Nor can it be improper to adjudicate the scope of Section 302 in a suit between private parties since the Section itself provides for just such adjudication. While it is true that violation of the Section subjects the violator to penal sanctions, the Section is also enforceable by a civil action at the instance of private persons. Under Section 302(e) an action may be brought to enjoin the performance of an agreement that violates Section 302. Actions under this provision have been brought by union members, Carroll v. Associated Muscians of Greater New York, 284 F.2d 91 (2d Cir. 1960); Local No. 2, Operative Plasterers and Cement Masons Intern. Ass'n v. Paramount Plastering, Inc., 310 F.2d 179 (9th Cir. 1962), cert. denied, 372 U.S. 944, 83 S. Ct. 935, 9 L. Ed. 2d 969 (1963), and by employers, Employing Plasterers' Ass'n v. Journeymen Plasterers' Protective & Benevolent Soc., 279 F.2d 92, 97-99 (7th Cir. 1960); Sheet Metal Contractors Ass'n v. Sheet Metal Workers Intern. Ass'n, 248 F.2d 307 (9th Cir. 1957), cert. denied, 355 U.S. 924, 78 S. Ct. 367, 2 L. Ed. 2d 354 (1958).
In these cases the courts have not hesitated to define the area of proper application of Section 302, though, of course, the United States was not a party.
Declaratory judgments adjudicating the scope of Section 302 were granted in Local 2, Operative Plasterers & Cement Masons Intern. Ass'n v. Paramount Plastering, Inc., supra and Mechanical Contractors Ass'n v. Local Union 420, 265 F.2d 607 (3d Cir. 1959).
Section 302(a) of the Labor Management Relations Act prohibits the payment by an employer of "any money or other thing of value" to a labor union that represents its employees who are employed in an industry affecting commerce. Section 302(b) prohibits the receipt of such a payment by a labor union. The defendants are employers in an industry affecting commerce. The ILA is a labor organization representing their employees. The agreement the ILA seeks to enforce is for the payment of a sum of money by the employers to the ILA. On its face, then, the agreement violates the statute.
The ILA, however, contends that the legislative history of the statute shows that it interdicts only payments obtained by bribery or extortion, and that in any event the agreement is excluded from the operation of the statute by Section 302(c) (2), which exempts:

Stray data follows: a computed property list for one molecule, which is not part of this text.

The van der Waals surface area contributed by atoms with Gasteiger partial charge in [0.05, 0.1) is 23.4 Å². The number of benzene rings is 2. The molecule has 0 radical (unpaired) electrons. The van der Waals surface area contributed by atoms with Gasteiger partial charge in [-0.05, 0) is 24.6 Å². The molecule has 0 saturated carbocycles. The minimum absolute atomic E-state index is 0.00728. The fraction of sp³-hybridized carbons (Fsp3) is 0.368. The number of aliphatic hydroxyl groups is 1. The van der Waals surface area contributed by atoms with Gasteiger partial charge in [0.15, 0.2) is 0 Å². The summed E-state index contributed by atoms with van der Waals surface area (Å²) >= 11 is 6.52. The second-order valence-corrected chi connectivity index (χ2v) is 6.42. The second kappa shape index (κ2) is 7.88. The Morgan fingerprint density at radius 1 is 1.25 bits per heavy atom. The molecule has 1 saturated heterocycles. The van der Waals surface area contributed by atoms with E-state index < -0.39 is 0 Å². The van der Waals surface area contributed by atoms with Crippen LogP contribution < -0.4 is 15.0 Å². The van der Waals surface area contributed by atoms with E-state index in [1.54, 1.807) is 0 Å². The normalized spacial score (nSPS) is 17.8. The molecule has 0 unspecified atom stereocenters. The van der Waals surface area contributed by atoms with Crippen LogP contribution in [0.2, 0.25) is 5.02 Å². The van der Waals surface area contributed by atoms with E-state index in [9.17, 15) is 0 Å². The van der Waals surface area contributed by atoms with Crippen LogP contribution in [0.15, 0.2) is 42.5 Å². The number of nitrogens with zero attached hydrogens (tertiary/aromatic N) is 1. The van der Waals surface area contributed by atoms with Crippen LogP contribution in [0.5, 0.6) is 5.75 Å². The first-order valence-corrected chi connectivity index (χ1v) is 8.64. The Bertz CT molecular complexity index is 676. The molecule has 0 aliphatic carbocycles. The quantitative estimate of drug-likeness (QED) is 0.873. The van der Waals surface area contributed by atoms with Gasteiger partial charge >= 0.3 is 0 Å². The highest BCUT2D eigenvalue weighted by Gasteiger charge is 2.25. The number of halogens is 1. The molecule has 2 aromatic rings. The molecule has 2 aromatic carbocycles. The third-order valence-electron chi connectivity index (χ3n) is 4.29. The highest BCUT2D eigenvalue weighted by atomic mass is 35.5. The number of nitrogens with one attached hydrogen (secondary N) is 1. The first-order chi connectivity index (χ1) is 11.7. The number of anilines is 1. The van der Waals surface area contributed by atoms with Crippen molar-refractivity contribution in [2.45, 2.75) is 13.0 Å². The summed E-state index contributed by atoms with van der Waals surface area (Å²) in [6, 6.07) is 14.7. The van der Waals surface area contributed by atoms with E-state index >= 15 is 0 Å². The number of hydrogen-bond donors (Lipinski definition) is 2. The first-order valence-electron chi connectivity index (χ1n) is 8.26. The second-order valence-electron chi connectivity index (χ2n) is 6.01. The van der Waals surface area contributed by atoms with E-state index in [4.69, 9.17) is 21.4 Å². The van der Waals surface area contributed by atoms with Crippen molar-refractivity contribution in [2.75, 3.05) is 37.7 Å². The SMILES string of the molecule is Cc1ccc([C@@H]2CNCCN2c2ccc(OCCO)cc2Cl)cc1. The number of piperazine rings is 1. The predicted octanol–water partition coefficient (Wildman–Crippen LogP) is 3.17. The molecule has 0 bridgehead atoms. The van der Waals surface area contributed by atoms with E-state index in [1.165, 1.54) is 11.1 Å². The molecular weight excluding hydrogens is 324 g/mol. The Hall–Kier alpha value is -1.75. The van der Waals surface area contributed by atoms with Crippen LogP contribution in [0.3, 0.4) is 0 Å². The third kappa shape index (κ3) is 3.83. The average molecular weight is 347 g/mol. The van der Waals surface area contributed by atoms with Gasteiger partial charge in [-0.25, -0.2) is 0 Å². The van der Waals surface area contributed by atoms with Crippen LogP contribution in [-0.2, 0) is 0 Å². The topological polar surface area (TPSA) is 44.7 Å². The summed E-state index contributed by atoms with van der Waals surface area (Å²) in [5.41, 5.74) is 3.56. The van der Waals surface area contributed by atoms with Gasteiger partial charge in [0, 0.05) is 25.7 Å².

"the payment or delivery of any money or other thing of value in satisfaction of a judgment of any court or a decision or award of an arbitrator or impartial chairman or in compromise, adjustment, settlement, or release of any claim, complaint, grievance, or dispute in the absence of fraud or duress."
The ILA's first contention cannot be sustained. The prohibitory sweep of the statute encompasses more than conscious wrongdoing.
"That the section does include situations that do not involve conscious wrongdoing is apparent from the fact that the exceptions are all devoid of that element. Strictly speaking, it may be an impertinence to discuss this question at all and not to treat the passage in the Supreme Court's opinion [in United States v. Ryan, 350 U.S. 299, 76 S. Ct. 400, 100 L. Ed. 335 (1956)] as authoritative which declared that `as the statute reads, it appears to be a criminal provision, malum prohibitum, which outlaws all payments, with stated exceptions, between employer and representative.'"
United States v. Ryan, 232 F.2d 481, 483 (2d Cir. 1956).
Nor can the agreement be considered a settlement of a claim within the meaning of the exception established by Section 302(c) (2). Obviously, if the ILA's argument were accepted the proscriptive effect of the statute would be nullified, since every payment by an employer to a union could be characterized as a settlement of a claim or demand made by the union. We need not now attempt to define in detail the area in which Section 302(c) (2) affords immunity. For the present case it is sufficient that we hold that whenever some other provision of Section 302(c) provides a more particularized exception, the transaction must satisfy the requirements of that other exception to be exempt. Thus, contributions to union welfare funds which have been made pursuant to a collective bargaining agreement or an arbitration award, and might therefore be thought to fall within the exceptions of Section 302(c) (2), are to be scrutinized under the standards set out in Section 302(c) (5), which provides a particularized exception for payments to certain trust funds. See, e. g., Local 2, Operative Plasterers & Cement Masons Intern. Ass'n v. Paramount Plastering, Inc., supra (collective bargaining agreement); Sheet Metal Contractors Ass'n v. Sheet Metal Workers Intern. Ass'n, supra (same); Minkoff v. Scranton Frocks, Inc., 181 F. Supp. 542, 547-549 (S.D. N.Y.), aff'd on opinion below, 279 F.2d 115 (2d Cir. 1960) (arbitration award).